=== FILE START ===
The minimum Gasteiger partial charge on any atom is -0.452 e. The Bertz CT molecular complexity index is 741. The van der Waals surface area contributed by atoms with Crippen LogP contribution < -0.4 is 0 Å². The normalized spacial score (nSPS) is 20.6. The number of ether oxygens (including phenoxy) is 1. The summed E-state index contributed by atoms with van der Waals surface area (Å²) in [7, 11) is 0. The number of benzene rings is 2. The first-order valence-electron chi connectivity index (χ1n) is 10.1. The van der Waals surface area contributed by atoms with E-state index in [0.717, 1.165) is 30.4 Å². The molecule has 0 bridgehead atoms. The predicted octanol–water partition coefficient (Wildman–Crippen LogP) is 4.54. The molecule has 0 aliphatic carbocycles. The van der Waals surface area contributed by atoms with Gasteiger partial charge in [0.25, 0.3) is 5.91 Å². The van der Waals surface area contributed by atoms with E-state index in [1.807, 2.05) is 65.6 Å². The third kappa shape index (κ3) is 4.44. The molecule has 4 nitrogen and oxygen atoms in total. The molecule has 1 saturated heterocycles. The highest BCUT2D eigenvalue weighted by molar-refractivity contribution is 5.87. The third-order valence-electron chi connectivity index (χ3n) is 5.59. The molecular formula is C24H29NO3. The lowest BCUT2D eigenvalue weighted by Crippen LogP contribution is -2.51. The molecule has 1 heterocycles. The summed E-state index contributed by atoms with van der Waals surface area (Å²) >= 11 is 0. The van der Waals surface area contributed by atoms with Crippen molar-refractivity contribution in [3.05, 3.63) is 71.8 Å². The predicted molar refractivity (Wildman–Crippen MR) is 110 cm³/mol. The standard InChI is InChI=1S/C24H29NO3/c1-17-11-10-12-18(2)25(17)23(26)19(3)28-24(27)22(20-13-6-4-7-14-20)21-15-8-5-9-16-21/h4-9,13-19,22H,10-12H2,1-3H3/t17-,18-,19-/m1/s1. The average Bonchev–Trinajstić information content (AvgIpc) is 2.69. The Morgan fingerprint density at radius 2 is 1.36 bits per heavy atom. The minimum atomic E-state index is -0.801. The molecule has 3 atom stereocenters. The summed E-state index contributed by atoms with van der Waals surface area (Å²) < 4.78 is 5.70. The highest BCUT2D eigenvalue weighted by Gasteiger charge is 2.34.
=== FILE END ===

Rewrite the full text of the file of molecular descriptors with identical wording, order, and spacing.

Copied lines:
The minimum Gasteiger partial charge on any atom is -0.452 e. The Bertz CT molecular complexity index is 741. The van der Waals surface area contributed by atoms with Crippen LogP contribution < -0.4 is 0 Å². The normalized spacial score (nSPS) is 20.6. The number of ether oxygens (including phenoxy) is 1. The summed E-state index contributed by atoms with van der Waals surface area (Å²) in [7, 11) is 0. The number of benzene rings is 2. The first-order valence-electron chi connectivity index (χ1n) is 10.1. The van der Waals surface area contributed by atoms with E-state index in [0.717, 1.165) is 30.4 Å². The molecule has 0 bridgehead atoms. The predicted octanol–water partition coefficient (Wildman–Crippen LogP) is 4.54. The molecule has 0 aliphatic carbocycles. The van der Waals surface area contributed by atoms with Gasteiger partial charge in [0.25, 0.3) is 5.91 Å². The van der Waals surface area contributed by atoms with E-state index in [1.807, 2.05) is 65.6 Å². The third kappa shape index (κ3) is 4.44. The molecule has 4 nitrogen and oxygen atoms in total. The molecule has 1 saturated heterocycles. The highest BCUT2D eigenvalue weighted by molar-refractivity contribution is 5.87. The third-order valence-electron chi connectivity index (χ3n) is 5.59. The molecular formula is C24H29NO3. The lowest BCUT2D eigenvalue weighted by Crippen LogP contribution is -2.51. The molecule has 1 heterocycles. The summed E-state index contributed by atoms with van der Waals surface area (Å²) >= 11 is 0. The van der Waals surface area contributed by atoms with Crippen molar-refractivity contribution in [3.05, 3.63) is 71.8 Å². The predicted molar refractivity (Wildman–Crippen MR) is 110 cm³/mol. The standard InChI is InChI=1S/C24H29NO3/c1-17-11-10-12-18(2)25(17)23(26)19(3)28-24(27)22(20-13-6-4-7-14-20)21-15-8-5-9-16-21/h4-9,13-19,22H,10-12H2,1-3H3/t17-,18-,19-/m1/s1. The average Bonchev–Trinajstić information content (AvgIpc) is 2.69. The Morgan fingerprint density at radius 2 is 1.36 bits per heavy atom. The minimum atomic E-state index is -0.801. The molecule has 3 atom stereocenters. The summed E-state index contributed by atoms with van der Waals surface area (Å²) < 4.78 is 5.70. The highest BCUT2D eigenvalue weighted by Gasteiger charge is 2.34.